Forgetting now that im actually using NN's to automate a game agent(which evidently is not the best way to solve that particular problem). Is it fair to say that NN's are good at what they do, but its difficult to find an application for them?

No, it's the other way around. It's easy to find applications for NN's - they are, in a sense, the ultimate heuristic - but they are so general that they don't perform specific operations well.

The biggest drawback is one I haven't seen mentioned here, and that is that backprop NN's tend to get stuck in local minima. This is a critical weakness. It can be alleviated with various tricks such simulated annealing or other hill-climbing algorithms, but the more tricks you pull the less efficient the learning procedure becomes. The ultimate expression of this is using GA's, which you asked about. Using GA as a learning algorithm avoids the local minima problem almost completely, but you pay for it by throwing away all structural knowledge you have of the problem which manifests itself as extremely poor learning rates.

NN's may become useful if we learn how to compensate for their weaknesses without sacrificing their strengths. It has been demonstrated that NN's and other statistical methods benefit greatly from appropriate preprocessing mechanisms, but they still do not approach hand-coded methods for stability, correctness or efficiency. In the end, most statistical methods disregard the actual structure of the problem they are trying to solve, which is why they fail. Classical AI techniques are typically better suited; a combination of the two may be best (but is difficult to achieve; I'm working on that problem myself).

Then there are statistical methods that allow for structured learning as a compromize. I've had some early success (didn't pursue it further) with Bayesian networks implemented with a learning algorithm. The price in runtime performance was heavy (superexponential in regards to the number of nodes, IIRC), but the rate of learning as a function of observed data was relatively impressive.
Quote:
So it took BSP 33years to go from theory to practice! Dont get me wrong im not expecting to be creating the next Doom using NN's but maybe the arguement could be that their not being applied correctly?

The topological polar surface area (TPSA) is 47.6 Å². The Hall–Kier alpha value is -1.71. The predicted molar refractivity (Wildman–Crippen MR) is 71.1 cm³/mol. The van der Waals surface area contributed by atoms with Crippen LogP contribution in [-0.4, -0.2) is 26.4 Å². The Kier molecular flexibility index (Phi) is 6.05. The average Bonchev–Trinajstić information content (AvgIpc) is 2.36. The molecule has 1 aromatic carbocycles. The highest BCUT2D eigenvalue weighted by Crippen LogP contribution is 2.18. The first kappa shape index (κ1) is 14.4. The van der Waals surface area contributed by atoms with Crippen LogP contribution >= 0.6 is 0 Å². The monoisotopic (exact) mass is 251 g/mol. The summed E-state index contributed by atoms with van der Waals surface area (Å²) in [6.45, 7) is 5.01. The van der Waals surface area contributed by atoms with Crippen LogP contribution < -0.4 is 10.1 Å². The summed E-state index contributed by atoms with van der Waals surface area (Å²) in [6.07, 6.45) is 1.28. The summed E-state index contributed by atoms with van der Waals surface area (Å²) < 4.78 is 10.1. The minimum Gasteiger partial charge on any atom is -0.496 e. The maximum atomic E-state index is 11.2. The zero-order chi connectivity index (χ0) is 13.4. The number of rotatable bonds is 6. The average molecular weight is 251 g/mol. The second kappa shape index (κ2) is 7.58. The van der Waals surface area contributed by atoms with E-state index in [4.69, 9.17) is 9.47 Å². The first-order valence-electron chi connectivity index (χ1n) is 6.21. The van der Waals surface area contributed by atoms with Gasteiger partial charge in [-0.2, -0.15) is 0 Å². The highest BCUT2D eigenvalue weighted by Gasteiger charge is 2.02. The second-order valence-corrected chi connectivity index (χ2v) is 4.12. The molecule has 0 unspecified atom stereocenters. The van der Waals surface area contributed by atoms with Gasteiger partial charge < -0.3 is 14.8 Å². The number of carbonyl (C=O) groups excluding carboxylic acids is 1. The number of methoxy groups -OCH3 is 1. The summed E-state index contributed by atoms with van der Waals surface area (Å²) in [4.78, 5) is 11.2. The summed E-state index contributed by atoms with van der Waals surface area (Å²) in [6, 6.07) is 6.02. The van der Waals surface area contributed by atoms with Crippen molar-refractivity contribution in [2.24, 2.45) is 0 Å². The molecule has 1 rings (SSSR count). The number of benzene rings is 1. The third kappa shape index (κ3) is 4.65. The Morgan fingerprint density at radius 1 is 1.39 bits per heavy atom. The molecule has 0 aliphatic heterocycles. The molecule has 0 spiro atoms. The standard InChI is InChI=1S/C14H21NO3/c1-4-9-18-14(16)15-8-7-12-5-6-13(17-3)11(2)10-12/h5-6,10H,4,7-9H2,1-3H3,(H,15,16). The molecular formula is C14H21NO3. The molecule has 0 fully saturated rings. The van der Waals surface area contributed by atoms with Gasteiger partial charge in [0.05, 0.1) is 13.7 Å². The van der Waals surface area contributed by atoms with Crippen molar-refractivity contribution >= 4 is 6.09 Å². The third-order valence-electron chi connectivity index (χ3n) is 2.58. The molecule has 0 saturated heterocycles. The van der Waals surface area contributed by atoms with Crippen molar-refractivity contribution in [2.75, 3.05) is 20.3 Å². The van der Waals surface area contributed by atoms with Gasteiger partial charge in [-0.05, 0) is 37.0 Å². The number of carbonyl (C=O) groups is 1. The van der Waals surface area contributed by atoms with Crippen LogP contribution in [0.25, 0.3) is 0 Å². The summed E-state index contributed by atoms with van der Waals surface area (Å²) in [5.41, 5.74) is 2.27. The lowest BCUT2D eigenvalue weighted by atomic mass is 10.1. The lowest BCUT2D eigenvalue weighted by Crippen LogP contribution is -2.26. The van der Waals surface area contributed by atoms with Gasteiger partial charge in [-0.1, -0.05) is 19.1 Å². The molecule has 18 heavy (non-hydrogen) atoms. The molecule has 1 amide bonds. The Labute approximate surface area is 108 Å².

Could be. It is evident that NN's are very powerful - just look at ourselves. As I mentioned, NN's benefit greatly from proper preprocessing. Preprocessing can be (but usually isn't) done other NN's. This suggests that a tightly controlled hierarchical structure of NN's can achieve better results than we've seen so far. It makes sense from a theoretical perspective too, though I won't go into that here. But to actually design such a hierarchy properly is not possible at this point in time. Due to the nature of NN's there are no structural design methods to apply, and the solution space is much too large for random exploration to see any real success. I doubt much progress will be made withing the next two decades in this particular area, unless a breakthrough of Einsteinian proportions is made.

#25 sion5   Members   -  Reputation: 100

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Posted 22 July 2008 - 10:37 PM

Thanks Hnefi, that was a very informative post. I dont understand the later part of this comment:

Using GA as a learning algorithm avoids the local minima problem almost completely, but you pay for it by throwing away all structural knowledge you have of the problem which manifests itself as extremely poor learning rates.

I undertand the avoiding of the local minima problem but what do you mean by saying you do so at the cost of throwing away all structural knowledge you have of the problem which manifests itself as extremely poor learning rates??

#26 Hnefi   Members   -  Reputation: 386

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Posted 22 July 2008 - 11:23 PM

Quote:
Original post by sion5